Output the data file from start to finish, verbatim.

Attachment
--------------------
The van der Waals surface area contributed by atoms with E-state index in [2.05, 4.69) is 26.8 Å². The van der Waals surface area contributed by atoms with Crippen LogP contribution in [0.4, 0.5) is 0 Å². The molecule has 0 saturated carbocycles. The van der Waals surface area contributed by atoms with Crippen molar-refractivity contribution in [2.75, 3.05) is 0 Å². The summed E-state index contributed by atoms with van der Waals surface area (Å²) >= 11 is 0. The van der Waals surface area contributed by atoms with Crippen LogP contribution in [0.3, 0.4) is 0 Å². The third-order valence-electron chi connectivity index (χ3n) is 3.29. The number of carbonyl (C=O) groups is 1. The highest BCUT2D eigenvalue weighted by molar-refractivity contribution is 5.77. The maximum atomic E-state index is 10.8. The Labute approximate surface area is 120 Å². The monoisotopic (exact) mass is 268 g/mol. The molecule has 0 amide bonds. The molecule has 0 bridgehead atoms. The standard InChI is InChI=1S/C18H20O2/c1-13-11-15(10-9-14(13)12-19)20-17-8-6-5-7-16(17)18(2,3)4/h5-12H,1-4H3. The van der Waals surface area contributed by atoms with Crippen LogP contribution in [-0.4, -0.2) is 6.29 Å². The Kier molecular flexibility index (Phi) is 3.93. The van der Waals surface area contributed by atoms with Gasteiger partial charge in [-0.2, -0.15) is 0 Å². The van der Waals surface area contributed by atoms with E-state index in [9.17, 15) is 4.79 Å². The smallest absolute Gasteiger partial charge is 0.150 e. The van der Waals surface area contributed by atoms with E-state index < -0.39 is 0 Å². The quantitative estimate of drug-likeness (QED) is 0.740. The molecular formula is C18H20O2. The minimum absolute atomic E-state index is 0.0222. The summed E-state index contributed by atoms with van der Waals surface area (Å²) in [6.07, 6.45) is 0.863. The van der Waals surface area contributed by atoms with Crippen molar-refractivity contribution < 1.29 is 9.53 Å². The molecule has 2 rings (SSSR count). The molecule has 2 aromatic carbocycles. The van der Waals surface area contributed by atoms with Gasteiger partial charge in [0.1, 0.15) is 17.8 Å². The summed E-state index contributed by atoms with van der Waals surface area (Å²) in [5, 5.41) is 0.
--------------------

The van der Waals surface area contributed by atoms with E-state index in [2.05, 4.69) is 26.8 Å². The van der Waals surface area contributed by atoms with Crippen LogP contribution in [0.4, 0.5) is 0 Å². The molecule has 0 saturated carbocycles. The van der Waals surface area contributed by atoms with Crippen molar-refractivity contribution in [2.75, 3.05) is 0 Å². The summed E-state index contributed by atoms with van der Waals surface area (Å²) >= 11 is 0. The van der Waals surface area contributed by atoms with Crippen LogP contribution in [0.3, 0.4) is 0 Å². The third-order valence-electron chi connectivity index (χ3n) is 3.29. The number of carbonyl (C=O) groups is 1. The highest BCUT2D eigenvalue weighted by molar-refractivity contribution is 5.77. The maximum atomic E-state index is 10.8. The Labute approximate surface area is 120 Å². The monoisotopic (exact) mass is 268 g/mol. The molecule has 0 amide bonds. The molecule has 0 bridgehead atoms. The standard InChI is InChI=1S/C18H20O2/c1-13-11-15(10-9-14(13)12-19)20-17-8-6-5-7-16(17)18(2,3)4/h5-12H,1-4H3. The van der Waals surface area contributed by atoms with Crippen LogP contribution in [-0.4, -0.2) is 6.29 Å². The Kier molecular flexibility index (Phi) is 3.93. The van der Waals surface area contributed by atoms with Gasteiger partial charge in [-0.2, -0.15) is 0 Å². The van der Waals surface area contributed by atoms with E-state index in [9.17, 15) is 4.79 Å². The smallest absolute Gasteiger partial charge is 0.150 e. The van der Waals surface area contributed by atoms with E-state index < -0.39 is 0 Å². The quantitative estimate of drug-likeness (QED) is 0.740. The molecular formula is C18H20O2. The minimum absolute atomic E-state index is 0.0222. The summed E-state index contributed by atoms with van der Waals surface area (Å²) in [6.07, 6.45) is 0.863. The van der Waals surface area contributed by atoms with Crippen molar-refractivity contribution < 1.29 is 9.53 Å². The molecule has 2 rings (SSSR count). The molecule has 2 aromatic carbocycles. The van der Waals surface area contributed by atoms with Gasteiger partial charge in [0.1, 0.15) is 17.8 Å². The summed E-state index contributed by atoms with van der Waals surface area (Å²) in [5, 5.41) is 0.